Most feel a sense of accomplishment when they keep one houseplant alive and thriving. So imagine how accomplished Summer Rayne Oakes must feel: She has around 1,100 plants in her Brooklyn apartment.
Oakes — a Pennsylvania native turned New York fashion model, entrepreneur and environmental advocate — started collecting plants when she moved to the city more than 10 years ago as a way to feel connected to the “farms, fields and forests” from her childhood. Over the years, she’s noticed others doing the same.
In the last decade, her neighborhood went from having one garden shop, to having six. (D.C. has also added several new plant stores in the last few years.) She watched as the fiddle-leaf fig and other waxy green-leaf plants flooded Instagram feeds, and potted trees and jarred succulents became the home décor du jour.
“There has been a cultural shift,” said Oakes, who has made a career out of her plant passion and expertise. “There’s definitely a frenzy for plants.”
Bloomberg reports sales of houseplants have surged nearly 50% in the last three years, and much of it has been fueled by millennials. According to the National Gardening Association, the millennial generation is one of the fasting growing groups of green thumbs.
Why are houseplants such a growing trend? Some point to the health benefits, including improved mood and better air quality. Others view plants as an inexpensive way to spruce up a space. In Oakes’ opinion, plants are all about connecting; she views them as a relationship.
If you’re looking to add some green to your space and some dirt to your nails, Oakes has some tips to get you started and keep you going from her new book, “How to Make a Plant Love You.”
Looks, alone, are not enough
Oakes said too often, people walk into a garden center and pick out a plant for its looks. But looks, alone, won’t keep your plant alive.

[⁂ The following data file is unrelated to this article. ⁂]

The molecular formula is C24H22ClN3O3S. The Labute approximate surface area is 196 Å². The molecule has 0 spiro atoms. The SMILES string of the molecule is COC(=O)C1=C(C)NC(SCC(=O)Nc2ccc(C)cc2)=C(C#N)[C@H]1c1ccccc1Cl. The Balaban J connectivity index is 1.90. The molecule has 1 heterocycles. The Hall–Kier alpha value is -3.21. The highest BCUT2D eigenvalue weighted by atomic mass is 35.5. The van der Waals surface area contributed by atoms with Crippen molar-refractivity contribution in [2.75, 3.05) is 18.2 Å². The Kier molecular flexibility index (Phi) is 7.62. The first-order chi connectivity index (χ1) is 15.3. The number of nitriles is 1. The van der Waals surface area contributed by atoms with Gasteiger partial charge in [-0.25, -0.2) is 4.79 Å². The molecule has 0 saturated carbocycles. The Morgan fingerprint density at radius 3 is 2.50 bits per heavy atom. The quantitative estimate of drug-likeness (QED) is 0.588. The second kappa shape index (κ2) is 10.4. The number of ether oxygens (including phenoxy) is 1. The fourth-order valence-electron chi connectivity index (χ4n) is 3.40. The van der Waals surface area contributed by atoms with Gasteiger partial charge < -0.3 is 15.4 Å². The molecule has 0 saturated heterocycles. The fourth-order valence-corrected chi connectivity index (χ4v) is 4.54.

“The best approach is asking what plant would be best for your space and by understanding a bit more of the light quality and intensity that you have in your home, that’s going to really help dictate the type of plant that maybe is going to thrive in your place,” she said.
Before you go to the greenhouse, figure out where you want to put the plant and take note of the closest window: Which direction does it face? How much light comes though? Is there scaffolding, blinds, curtains, etc. obstructing the window? Anything that interferes with or inhibits light will affect the plant’s ability to make food, and will help the shop employee determine the types of plants that will work best in your space.
What is your parenting style?
Oakes said the next thing you want to determine is “what type of plant parent you’ll be.” Do you have time to tend to a more finicky fern, or are you looking for something a little more hands-off? There are plants that do better when watered less frequently, and those that need a little more care and attention.
Know the signs of an upset plant
Yellow leaves, wrinkling succulents and crisping or browning edges are all signs that your plant could be unhappy. Instead of throwing in the towel, Oakes said take some time to figure out what the plant needs. Is it being overwatered? Is it not getting enough water? Maybe it fell victim to a bug infestation.
“These are things you begin to observe with your plant as you build rituals with them,” she added.
With more than 1,000 plants, Oakes has to be a bit creative in where she keeps them all. “Horizontal spaces fill up quickly,” she said.
Consider hanging plants from the ceiling in front of windows, or fill the tops of bookcases with creeping ivy. Save the floor space for trees that need a lot of room for vertical growth.
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